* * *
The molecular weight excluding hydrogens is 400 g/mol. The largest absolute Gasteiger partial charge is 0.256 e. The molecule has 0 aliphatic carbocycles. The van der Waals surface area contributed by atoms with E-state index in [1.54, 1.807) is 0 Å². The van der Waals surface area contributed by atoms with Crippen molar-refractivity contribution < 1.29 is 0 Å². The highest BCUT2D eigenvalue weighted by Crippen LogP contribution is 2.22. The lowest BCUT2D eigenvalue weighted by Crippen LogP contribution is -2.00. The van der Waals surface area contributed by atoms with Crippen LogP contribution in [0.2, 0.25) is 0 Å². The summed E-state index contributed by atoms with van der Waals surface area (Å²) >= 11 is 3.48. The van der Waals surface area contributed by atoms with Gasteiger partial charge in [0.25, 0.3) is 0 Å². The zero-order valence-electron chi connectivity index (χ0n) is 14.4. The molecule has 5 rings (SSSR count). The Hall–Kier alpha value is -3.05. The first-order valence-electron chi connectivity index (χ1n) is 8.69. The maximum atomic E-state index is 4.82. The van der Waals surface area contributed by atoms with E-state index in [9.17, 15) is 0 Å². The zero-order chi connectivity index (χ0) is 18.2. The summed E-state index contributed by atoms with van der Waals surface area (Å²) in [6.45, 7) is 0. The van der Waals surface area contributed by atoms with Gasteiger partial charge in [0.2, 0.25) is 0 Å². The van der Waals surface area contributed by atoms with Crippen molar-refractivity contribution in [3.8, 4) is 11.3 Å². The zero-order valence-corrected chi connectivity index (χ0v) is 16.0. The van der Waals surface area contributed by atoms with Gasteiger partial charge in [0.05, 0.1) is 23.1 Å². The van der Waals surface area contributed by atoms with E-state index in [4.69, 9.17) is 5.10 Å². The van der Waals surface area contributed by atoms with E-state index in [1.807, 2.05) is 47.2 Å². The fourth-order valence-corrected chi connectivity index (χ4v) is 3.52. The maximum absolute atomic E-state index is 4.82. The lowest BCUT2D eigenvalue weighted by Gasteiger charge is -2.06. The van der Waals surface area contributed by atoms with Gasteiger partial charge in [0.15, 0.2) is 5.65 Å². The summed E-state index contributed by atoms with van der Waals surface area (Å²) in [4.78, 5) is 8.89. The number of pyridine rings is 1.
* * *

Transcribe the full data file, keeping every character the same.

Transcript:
The molecular weight excluding hydrogens is 400 g/mol. The largest absolute Gasteiger partial charge is 0.256 e. The molecule has 0 aliphatic carbocycles. The van der Waals surface area contributed by atoms with E-state index in [1.54, 1.807) is 0 Å². The van der Waals surface area contributed by atoms with Crippen molar-refractivity contribution < 1.29 is 0 Å². The highest BCUT2D eigenvalue weighted by Crippen LogP contribution is 2.22. The lowest BCUT2D eigenvalue weighted by Crippen LogP contribution is -2.00. The van der Waals surface area contributed by atoms with Crippen LogP contribution in [0.2, 0.25) is 0 Å². The summed E-state index contributed by atoms with van der Waals surface area (Å²) >= 11 is 3.48. The van der Waals surface area contributed by atoms with Gasteiger partial charge in [0.25, 0.3) is 0 Å². The zero-order valence-electron chi connectivity index (χ0n) is 14.4. The molecule has 5 rings (SSSR count). The Hall–Kier alpha value is -3.05. The first-order valence-electron chi connectivity index (χ1n) is 8.69. The maximum atomic E-state index is 4.82. The van der Waals surface area contributed by atoms with E-state index in [9.17, 15) is 0 Å². The zero-order chi connectivity index (χ0) is 18.2. The summed E-state index contributed by atoms with van der Waals surface area (Å²) in [6.45, 7) is 0. The van der Waals surface area contributed by atoms with Gasteiger partial charge in [0.2, 0.25) is 0 Å². The van der Waals surface area contributed by atoms with Crippen molar-refractivity contribution in [3.8, 4) is 11.3 Å². The zero-order valence-corrected chi connectivity index (χ0v) is 16.0. The van der Waals surface area contributed by atoms with Gasteiger partial charge in [0.05, 0.1) is 23.1 Å². The van der Waals surface area contributed by atoms with E-state index in [4.69, 9.17) is 5.10 Å². The van der Waals surface area contributed by atoms with E-state index in [1.807, 2.05) is 47.2 Å². The fourth-order valence-corrected chi connectivity index (χ4v) is 3.52. The maximum absolute atomic E-state index is 4.82. The lowest BCUT2D eigenvalue weighted by Gasteiger charge is -2.06. The van der Waals surface area contributed by atoms with Gasteiger partial charge in [0.15, 0.2) is 5.65 Å². The summed E-state index contributed by atoms with van der Waals surface area (Å²) in [4.78, 5) is 8.89. The number of pyridine rings is 1.